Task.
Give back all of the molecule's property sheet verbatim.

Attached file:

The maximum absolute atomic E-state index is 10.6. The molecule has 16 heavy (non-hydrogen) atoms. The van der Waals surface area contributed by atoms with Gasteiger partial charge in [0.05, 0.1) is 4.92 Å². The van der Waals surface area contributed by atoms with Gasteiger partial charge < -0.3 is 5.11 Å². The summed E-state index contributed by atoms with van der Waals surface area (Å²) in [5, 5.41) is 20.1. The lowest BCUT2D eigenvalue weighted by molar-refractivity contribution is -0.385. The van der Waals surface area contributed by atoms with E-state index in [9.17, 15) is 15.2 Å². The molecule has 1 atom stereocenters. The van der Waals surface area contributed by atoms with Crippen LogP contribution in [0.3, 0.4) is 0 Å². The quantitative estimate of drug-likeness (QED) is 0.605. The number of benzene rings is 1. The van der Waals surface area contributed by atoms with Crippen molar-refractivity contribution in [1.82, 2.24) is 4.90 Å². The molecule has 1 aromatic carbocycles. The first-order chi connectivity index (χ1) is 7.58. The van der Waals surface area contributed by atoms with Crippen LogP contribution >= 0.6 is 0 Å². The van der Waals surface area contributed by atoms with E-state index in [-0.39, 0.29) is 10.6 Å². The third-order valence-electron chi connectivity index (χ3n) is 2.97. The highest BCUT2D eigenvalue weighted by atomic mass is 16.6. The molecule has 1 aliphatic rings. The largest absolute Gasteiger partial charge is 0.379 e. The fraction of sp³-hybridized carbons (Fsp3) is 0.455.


The maximum absolute atomic E-state index is 10.6. The molecule has 16 heavy (non-hydrogen) atoms. The van der Waals surface area contributed by atoms with Gasteiger partial charge in [0.05, 0.1) is 4.92 Å². The van der Waals surface area contributed by atoms with Gasteiger partial charge < -0.3 is 5.11 Å². The summed E-state index contributed by atoms with van der Waals surface area (Å²) in [5, 5.41) is 20.1. The lowest BCUT2D eigenvalue weighted by molar-refractivity contribution is -0.385. The van der Waals surface area contributed by atoms with E-state index in [9.17, 15) is 15.2 Å². The molecule has 1 atom stereocenters. The van der Waals surface area contributed by atoms with Crippen LogP contribution in [0.3, 0.4) is 0 Å². The quantitative estimate of drug-likeness (QED) is 0.605. The number of benzene rings is 1. The van der Waals surface area contributed by atoms with Crippen molar-refractivity contribution in [1.82, 2.24) is 4.90 Å². The molecule has 1 aromatic carbocycles. The first-order chi connectivity index (χ1) is 7.58. The van der Waals surface area contributed by atoms with Crippen LogP contribution >= 0.6 is 0 Å². The van der Waals surface area contributed by atoms with E-state index in [-0.39, 0.29) is 10.6 Å². The third-order valence-electron chi connectivity index (χ3n) is 2.97. The highest BCUT2D eigenvalue weighted by atomic mass is 16.6. The molecule has 1 aliphatic rings. The largest absolute Gasteiger partial charge is 0.379 e. The fraction of sp³-hybridized carbons (Fsp3) is 0.455.